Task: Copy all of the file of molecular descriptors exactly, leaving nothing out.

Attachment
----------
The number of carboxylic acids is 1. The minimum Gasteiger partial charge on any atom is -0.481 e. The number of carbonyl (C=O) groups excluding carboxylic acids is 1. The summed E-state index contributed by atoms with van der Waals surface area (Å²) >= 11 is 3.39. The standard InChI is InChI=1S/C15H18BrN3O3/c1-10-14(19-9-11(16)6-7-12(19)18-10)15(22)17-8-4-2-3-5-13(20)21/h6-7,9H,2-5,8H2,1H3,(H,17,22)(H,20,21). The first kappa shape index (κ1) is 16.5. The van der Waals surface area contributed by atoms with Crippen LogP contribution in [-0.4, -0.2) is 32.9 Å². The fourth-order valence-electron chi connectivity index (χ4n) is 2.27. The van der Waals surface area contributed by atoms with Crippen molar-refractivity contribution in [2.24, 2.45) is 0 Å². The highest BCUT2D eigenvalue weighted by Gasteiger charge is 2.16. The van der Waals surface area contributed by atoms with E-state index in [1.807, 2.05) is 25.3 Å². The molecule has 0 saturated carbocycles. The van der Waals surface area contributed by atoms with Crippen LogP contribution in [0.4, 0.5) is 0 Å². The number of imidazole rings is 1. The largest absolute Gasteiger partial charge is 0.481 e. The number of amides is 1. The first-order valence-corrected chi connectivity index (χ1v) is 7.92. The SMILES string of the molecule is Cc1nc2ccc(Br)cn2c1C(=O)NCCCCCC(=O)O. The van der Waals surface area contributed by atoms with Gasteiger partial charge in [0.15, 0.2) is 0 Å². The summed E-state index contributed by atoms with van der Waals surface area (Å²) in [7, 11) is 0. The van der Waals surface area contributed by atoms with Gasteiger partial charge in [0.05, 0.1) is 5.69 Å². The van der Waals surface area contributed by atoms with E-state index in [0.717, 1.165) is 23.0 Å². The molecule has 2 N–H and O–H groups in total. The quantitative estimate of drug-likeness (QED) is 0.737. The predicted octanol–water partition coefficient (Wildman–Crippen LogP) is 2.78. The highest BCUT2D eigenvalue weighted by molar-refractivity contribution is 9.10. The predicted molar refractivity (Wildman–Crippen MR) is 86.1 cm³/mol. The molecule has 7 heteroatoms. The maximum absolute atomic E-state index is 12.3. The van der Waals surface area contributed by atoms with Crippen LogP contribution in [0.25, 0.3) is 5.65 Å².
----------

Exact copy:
The number of carboxylic acids is 1. The minimum Gasteiger partial charge on any atom is -0.481 e. The number of carbonyl (C=O) groups excluding carboxylic acids is 1. The summed E-state index contributed by atoms with van der Waals surface area (Å²) >= 11 is 3.39. The standard InChI is InChI=1S/C15H18BrN3O3/c1-10-14(19-9-11(16)6-7-12(19)18-10)15(22)17-8-4-2-3-5-13(20)21/h6-7,9H,2-5,8H2,1H3,(H,17,22)(H,20,21). The first kappa shape index (κ1) is 16.5. The van der Waals surface area contributed by atoms with Crippen LogP contribution in [-0.4, -0.2) is 32.9 Å². The fourth-order valence-electron chi connectivity index (χ4n) is 2.27. The van der Waals surface area contributed by atoms with Crippen molar-refractivity contribution in [2.24, 2.45) is 0 Å². The highest BCUT2D eigenvalue weighted by Gasteiger charge is 2.16. The van der Waals surface area contributed by atoms with E-state index in [1.807, 2.05) is 25.3 Å². The molecule has 0 saturated carbocycles. The van der Waals surface area contributed by atoms with Crippen LogP contribution in [0.4, 0.5) is 0 Å². The number of imidazole rings is 1. The largest absolute Gasteiger partial charge is 0.481 e. The number of amides is 1. The first-order valence-corrected chi connectivity index (χ1v) is 7.92. The SMILES string of the molecule is Cc1nc2ccc(Br)cn2c1C(=O)NCCCCCC(=O)O. The van der Waals surface area contributed by atoms with Gasteiger partial charge in [0.15, 0.2) is 0 Å². The summed E-state index contributed by atoms with van der Waals surface area (Å²) in [7, 11) is 0. The van der Waals surface area contributed by atoms with Gasteiger partial charge in [0.05, 0.1) is 5.69 Å². The van der Waals surface area contributed by atoms with E-state index in [0.717, 1.165) is 23.0 Å². The molecule has 2 N–H and O–H groups in total. The quantitative estimate of drug-likeness (QED) is 0.737. The predicted octanol–water partition coefficient (Wildman–Crippen LogP) is 2.78. The highest BCUT2D eigenvalue weighted by molar-refractivity contribution is 9.10. The predicted molar refractivity (Wildman–Crippen MR) is 86.1 cm³/mol. The molecule has 7 heteroatoms. The maximum absolute atomic E-state index is 12.3. The van der Waals surface area contributed by atoms with Crippen LogP contribution in [0.25, 0.3) is 5.65 Å².